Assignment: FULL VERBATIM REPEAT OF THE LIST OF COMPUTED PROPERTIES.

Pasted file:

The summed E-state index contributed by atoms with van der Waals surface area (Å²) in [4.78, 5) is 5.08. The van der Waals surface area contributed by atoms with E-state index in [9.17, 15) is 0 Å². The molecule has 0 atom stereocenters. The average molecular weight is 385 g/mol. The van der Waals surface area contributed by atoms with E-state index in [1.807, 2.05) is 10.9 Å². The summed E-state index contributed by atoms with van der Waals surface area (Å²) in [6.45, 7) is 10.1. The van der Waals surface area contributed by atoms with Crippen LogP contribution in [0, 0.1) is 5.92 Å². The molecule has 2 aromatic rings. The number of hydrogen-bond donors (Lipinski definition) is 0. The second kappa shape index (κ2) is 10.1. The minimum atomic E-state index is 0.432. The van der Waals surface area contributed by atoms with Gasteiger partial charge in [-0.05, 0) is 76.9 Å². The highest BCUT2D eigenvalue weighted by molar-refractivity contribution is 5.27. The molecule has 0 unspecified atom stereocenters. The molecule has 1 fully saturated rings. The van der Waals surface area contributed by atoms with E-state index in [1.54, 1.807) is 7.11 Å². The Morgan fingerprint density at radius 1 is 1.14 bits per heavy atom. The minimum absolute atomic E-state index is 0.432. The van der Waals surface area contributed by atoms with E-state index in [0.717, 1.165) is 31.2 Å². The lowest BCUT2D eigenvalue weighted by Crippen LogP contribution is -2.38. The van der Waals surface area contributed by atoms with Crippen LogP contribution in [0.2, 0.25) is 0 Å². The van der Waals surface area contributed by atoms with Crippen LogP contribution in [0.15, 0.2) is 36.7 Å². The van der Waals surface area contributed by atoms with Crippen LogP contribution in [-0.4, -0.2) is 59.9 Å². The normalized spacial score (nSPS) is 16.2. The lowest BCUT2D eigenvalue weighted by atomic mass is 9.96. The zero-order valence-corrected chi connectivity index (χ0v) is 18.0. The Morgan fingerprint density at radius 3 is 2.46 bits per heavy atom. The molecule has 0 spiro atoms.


The summed E-state index contributed by atoms with van der Waals surface area (Å²) in [4.78, 5) is 5.08. The van der Waals surface area contributed by atoms with E-state index in [9.17, 15) is 0 Å². The molecule has 0 atom stereocenters. The average molecular weight is 385 g/mol. The van der Waals surface area contributed by atoms with E-state index in [1.807, 2.05) is 10.9 Å². The summed E-state index contributed by atoms with van der Waals surface area (Å²) in [6.45, 7) is 10.1. The van der Waals surface area contributed by atoms with Crippen LogP contribution in [0, 0.1) is 5.92 Å². The molecule has 2 aromatic rings. The number of hydrogen-bond donors (Lipinski definition) is 0. The second kappa shape index (κ2) is 10.1. The minimum atomic E-state index is 0.432. The van der Waals surface area contributed by atoms with Gasteiger partial charge in [-0.05, 0) is 76.9 Å². The highest BCUT2D eigenvalue weighted by molar-refractivity contribution is 5.27. The molecule has 0 unspecified atom stereocenters. The molecule has 1 fully saturated rings. The van der Waals surface area contributed by atoms with E-state index in [1.54, 1.807) is 7.11 Å². The Morgan fingerprint density at radius 1 is 1.14 bits per heavy atom. The minimum absolute atomic E-state index is 0.432. The van der Waals surface area contributed by atoms with E-state index in [0.717, 1.165) is 31.2 Å². The lowest BCUT2D eigenvalue weighted by Crippen LogP contribution is -2.38. The van der Waals surface area contributed by atoms with Crippen LogP contribution in [0.2, 0.25) is 0 Å². The van der Waals surface area contributed by atoms with Crippen LogP contribution in [0.15, 0.2) is 36.7 Å². The van der Waals surface area contributed by atoms with Crippen LogP contribution in [-0.4, -0.2) is 59.9 Å². The normalized spacial score (nSPS) is 16.2. The lowest BCUT2D eigenvalue weighted by atomic mass is 9.96. The zero-order valence-corrected chi connectivity index (χ0v) is 18.0. The Morgan fingerprint density at radius 3 is 2.46 bits per heavy atom. The molecule has 0 spiro atoms.